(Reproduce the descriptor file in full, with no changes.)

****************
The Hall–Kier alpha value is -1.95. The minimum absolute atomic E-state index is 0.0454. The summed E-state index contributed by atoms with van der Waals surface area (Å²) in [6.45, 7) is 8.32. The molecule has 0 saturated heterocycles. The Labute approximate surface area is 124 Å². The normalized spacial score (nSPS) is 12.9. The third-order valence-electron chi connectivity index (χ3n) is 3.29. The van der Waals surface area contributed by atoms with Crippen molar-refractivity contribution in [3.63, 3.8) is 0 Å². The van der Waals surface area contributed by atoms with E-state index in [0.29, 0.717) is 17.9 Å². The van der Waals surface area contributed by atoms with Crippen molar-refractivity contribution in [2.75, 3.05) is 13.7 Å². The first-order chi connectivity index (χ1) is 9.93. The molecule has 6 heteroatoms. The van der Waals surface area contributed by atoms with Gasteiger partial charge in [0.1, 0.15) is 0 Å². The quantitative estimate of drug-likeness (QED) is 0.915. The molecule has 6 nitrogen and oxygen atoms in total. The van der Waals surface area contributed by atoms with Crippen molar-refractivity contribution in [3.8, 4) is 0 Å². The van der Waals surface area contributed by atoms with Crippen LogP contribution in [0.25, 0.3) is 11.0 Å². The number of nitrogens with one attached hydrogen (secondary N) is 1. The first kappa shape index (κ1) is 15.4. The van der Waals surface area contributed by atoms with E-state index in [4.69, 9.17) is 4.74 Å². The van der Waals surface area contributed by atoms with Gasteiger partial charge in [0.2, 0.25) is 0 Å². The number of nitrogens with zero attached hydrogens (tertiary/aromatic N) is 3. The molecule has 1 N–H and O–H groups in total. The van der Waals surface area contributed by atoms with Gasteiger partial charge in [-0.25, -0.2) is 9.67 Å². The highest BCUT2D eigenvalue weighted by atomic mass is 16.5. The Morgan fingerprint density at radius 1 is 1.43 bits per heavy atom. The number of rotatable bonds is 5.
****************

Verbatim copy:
The Hall–Kier alpha value is -1.95. The minimum absolute atomic E-state index is 0.0454. The summed E-state index contributed by atoms with van der Waals surface area (Å²) in [6.45, 7) is 8.32. The molecule has 0 saturated heterocycles. The Labute approximate surface area is 124 Å². The normalized spacial score (nSPS) is 12.9. The third-order valence-electron chi connectivity index (χ3n) is 3.29. The van der Waals surface area contributed by atoms with Crippen molar-refractivity contribution in [3.63, 3.8) is 0 Å². The van der Waals surface area contributed by atoms with E-state index in [0.29, 0.717) is 17.9 Å². The van der Waals surface area contributed by atoms with Crippen molar-refractivity contribution in [2.75, 3.05) is 13.7 Å². The first-order chi connectivity index (χ1) is 9.93. The molecule has 6 heteroatoms. The van der Waals surface area contributed by atoms with Gasteiger partial charge in [0.1, 0.15) is 0 Å². The quantitative estimate of drug-likeness (QED) is 0.915. The molecule has 6 nitrogen and oxygen atoms in total. The van der Waals surface area contributed by atoms with Crippen molar-refractivity contribution in [3.8, 4) is 0 Å². The van der Waals surface area contributed by atoms with Crippen LogP contribution in [0.25, 0.3) is 11.0 Å². The number of nitrogens with one attached hydrogen (secondary N) is 1. The first kappa shape index (κ1) is 15.4. The van der Waals surface area contributed by atoms with E-state index in [4.69, 9.17) is 4.74 Å². The van der Waals surface area contributed by atoms with Gasteiger partial charge in [0.2, 0.25) is 0 Å². The number of nitrogens with zero attached hydrogens (tertiary/aromatic N) is 3. The molecule has 1 N–H and O–H groups in total. The van der Waals surface area contributed by atoms with Gasteiger partial charge in [-0.25, -0.2) is 9.67 Å². The highest BCUT2D eigenvalue weighted by atomic mass is 16.5. The Morgan fingerprint density at radius 1 is 1.43 bits per heavy atom. The number of rotatable bonds is 5.